Perhaps you love gardening, or dig video games. Whatever it is that makes your heart beat faster, keep that thought. See if you can describe the state you are in when performing your favourite pastime. Are you focused? Relaxed? Out of this world? Pen it down, explain it as meticulously as possible; aim for at least five to seven key sentences. This is how you would like to feel most of the time.

When you are satisfied by the answers you’ve written down, turn the tables and ask yourself: what is it about that activity that makes me feel that way? Perhaps it is the contact with people, the opportunity to make a difference, or the challenge to find solutions quickly before time is up. Write all the reasons – again, don’t be satisfied with less than five or seven. Make the connection between these reasons and the states of mind they get you in visible by drawing lines between the two.

Why am I here?

You just managed to describe your passions as well as what rocks your boat – compliments, no mean feat. You are one step closer to the one ideal of ages: know yourself. We are not there yet, but you made a major effort. Give yourself a pat on the back; not many people have gotten this far.

The next step is to think back and list the accomplishments during your lifetime that made you proud, no matter how futile they may have looked to others. They could be a drawing you made when you were three years old, or a discovery you made when you were eleven. Perhaps even a report you devised at work seven months ago, no matter. What counts is the feeling of accomplishment and pride they filled you with at the time. Five or seven is the minimum, but the more, the better.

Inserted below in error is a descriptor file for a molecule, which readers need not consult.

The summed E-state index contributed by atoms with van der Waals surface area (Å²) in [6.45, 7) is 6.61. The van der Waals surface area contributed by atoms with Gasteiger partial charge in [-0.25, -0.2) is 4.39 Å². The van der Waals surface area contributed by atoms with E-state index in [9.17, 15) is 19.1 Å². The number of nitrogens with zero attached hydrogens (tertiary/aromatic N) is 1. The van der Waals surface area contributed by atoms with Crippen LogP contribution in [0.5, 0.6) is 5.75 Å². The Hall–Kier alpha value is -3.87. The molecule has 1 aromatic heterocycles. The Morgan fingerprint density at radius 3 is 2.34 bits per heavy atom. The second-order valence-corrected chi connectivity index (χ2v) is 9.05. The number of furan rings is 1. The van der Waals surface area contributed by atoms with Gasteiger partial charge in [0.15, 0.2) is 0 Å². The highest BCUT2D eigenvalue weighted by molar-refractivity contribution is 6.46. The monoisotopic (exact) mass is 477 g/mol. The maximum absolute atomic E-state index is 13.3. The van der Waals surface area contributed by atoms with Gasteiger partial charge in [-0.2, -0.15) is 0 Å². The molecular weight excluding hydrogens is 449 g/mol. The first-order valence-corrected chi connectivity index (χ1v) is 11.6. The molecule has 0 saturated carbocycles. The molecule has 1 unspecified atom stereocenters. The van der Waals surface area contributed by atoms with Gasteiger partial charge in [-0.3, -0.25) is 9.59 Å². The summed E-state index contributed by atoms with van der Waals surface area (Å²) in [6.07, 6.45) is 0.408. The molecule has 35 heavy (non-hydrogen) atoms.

Make sure your list is as complete as possible; it should disclose your full potential, in all its facets. You don’t want to limit yourself at this stage; we are all about opening opportunities. Pruning will come at a later stage, one that is beyond the scope of this article.

The meat of the story

By now, you must be thinking: Man, this article was supposed to tell me How To Write A CV, and all I get is this wishy-washy Know Yourself stuff. Get real already! Fair enough, I’ll get to the point soon. Just hang on for one more distraction: Your Goal.

See, what you’ve done up to now is no less than a thorough self examination of What You Are Passionate About and What You Are Good At. Combine the two, and tada!, you have the building blocks for the centre piece of any CV you can think of: your professional objective.

Admittedly, you are not going to write “Professional objective: drawing pictures of gnomes in trees”, even if you did write that when you were four years old you felt a great sense of accomplishment when you finished that work of art. Rather, your next step is to figure out what concrete talents are at the base of your accomplishments: creativity, endurance, analysis, empathy, etcetera.

For your entertainment, here is the professional objective from my latest CV:

“IT project management in an environment that encourages risk taking through assignment of responsibilities in accordance with authority.”

How did I get there? I figured I have a knack of getting people around a shared goal and making sure I get out of the way when they get to accomplish that goal in the ways they choose, while being there for them to reduce any friction they might encounter on the way. That is my combination of talents and passions, formulated in a suitably business oriented way.

Make sure, though, that you don’t lose sight of all your other key phrases; they will be useful in tracking that other important part of your CV: the Personal Profile, where you will list those characteristics of you that you imagine are most relevant to your potential employer. Map each of them back to your list of talents and passions and make sure they are relevant to the position you aspire to.